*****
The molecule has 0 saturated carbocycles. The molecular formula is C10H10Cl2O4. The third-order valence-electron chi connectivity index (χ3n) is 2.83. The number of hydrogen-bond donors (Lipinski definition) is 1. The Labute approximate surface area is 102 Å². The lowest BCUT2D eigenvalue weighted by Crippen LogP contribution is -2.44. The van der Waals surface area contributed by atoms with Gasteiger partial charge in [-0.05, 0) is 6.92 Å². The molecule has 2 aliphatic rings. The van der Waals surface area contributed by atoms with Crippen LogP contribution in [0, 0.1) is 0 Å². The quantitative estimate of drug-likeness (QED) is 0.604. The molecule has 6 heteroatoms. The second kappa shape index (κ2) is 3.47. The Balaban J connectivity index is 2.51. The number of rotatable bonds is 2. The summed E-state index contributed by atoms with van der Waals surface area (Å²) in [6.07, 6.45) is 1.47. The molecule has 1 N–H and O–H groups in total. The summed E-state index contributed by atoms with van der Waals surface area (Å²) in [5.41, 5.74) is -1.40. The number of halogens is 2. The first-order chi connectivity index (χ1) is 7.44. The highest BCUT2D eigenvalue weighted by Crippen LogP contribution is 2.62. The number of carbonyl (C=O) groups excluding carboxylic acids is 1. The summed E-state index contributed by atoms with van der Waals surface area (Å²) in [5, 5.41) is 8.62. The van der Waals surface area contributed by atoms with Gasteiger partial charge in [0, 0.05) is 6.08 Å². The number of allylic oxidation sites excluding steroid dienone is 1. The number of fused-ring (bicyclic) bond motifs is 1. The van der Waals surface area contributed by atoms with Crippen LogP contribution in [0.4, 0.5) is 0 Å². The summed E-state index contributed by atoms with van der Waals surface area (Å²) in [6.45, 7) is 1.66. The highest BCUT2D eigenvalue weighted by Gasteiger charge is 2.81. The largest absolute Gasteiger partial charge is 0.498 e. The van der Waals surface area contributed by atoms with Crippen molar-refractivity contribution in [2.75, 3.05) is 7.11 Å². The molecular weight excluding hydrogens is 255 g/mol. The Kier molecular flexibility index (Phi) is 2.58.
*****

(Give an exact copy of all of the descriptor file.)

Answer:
The molecule has 0 saturated carbocycles. The molecular formula is C10H10Cl2O4. The third-order valence-electron chi connectivity index (χ3n) is 2.83. The number of hydrogen-bond donors (Lipinski definition) is 1. The Labute approximate surface area is 102 Å². The lowest BCUT2D eigenvalue weighted by Crippen LogP contribution is -2.44. The van der Waals surface area contributed by atoms with Gasteiger partial charge in [-0.05, 0) is 6.92 Å². The molecule has 2 aliphatic rings. The van der Waals surface area contributed by atoms with Crippen LogP contribution in [0, 0.1) is 0 Å². The quantitative estimate of drug-likeness (QED) is 0.604. The molecule has 6 heteroatoms. The second kappa shape index (κ2) is 3.47. The Balaban J connectivity index is 2.51. The number of rotatable bonds is 2. The summed E-state index contributed by atoms with van der Waals surface area (Å²) in [6.07, 6.45) is 1.47. The molecule has 1 N–H and O–H groups in total. The summed E-state index contributed by atoms with van der Waals surface area (Å²) in [5.41, 5.74) is -1.40. The number of halogens is 2. The first-order chi connectivity index (χ1) is 7.44. The highest BCUT2D eigenvalue weighted by Crippen LogP contribution is 2.62. The number of carbonyl (C=O) groups excluding carboxylic acids is 1. The summed E-state index contributed by atoms with van der Waals surface area (Å²) in [5, 5.41) is 8.62. The van der Waals surface area contributed by atoms with Gasteiger partial charge in [0, 0.05) is 6.08 Å². The number of allylic oxidation sites excluding steroid dienone is 1. The number of fused-ring (bicyclic) bond motifs is 1. The van der Waals surface area contributed by atoms with Crippen LogP contribution in [0.4, 0.5) is 0 Å². The summed E-state index contributed by atoms with van der Waals surface area (Å²) in [6.45, 7) is 1.66. The highest BCUT2D eigenvalue weighted by Gasteiger charge is 2.81. The largest absolute Gasteiger partial charge is 0.498 e. The van der Waals surface area contributed by atoms with Crippen molar-refractivity contribution in [2.75, 3.05) is 7.11 Å². The molecular weight excluding hydrogens is 255 g/mol. The Kier molecular flexibility index (Phi) is 2.58.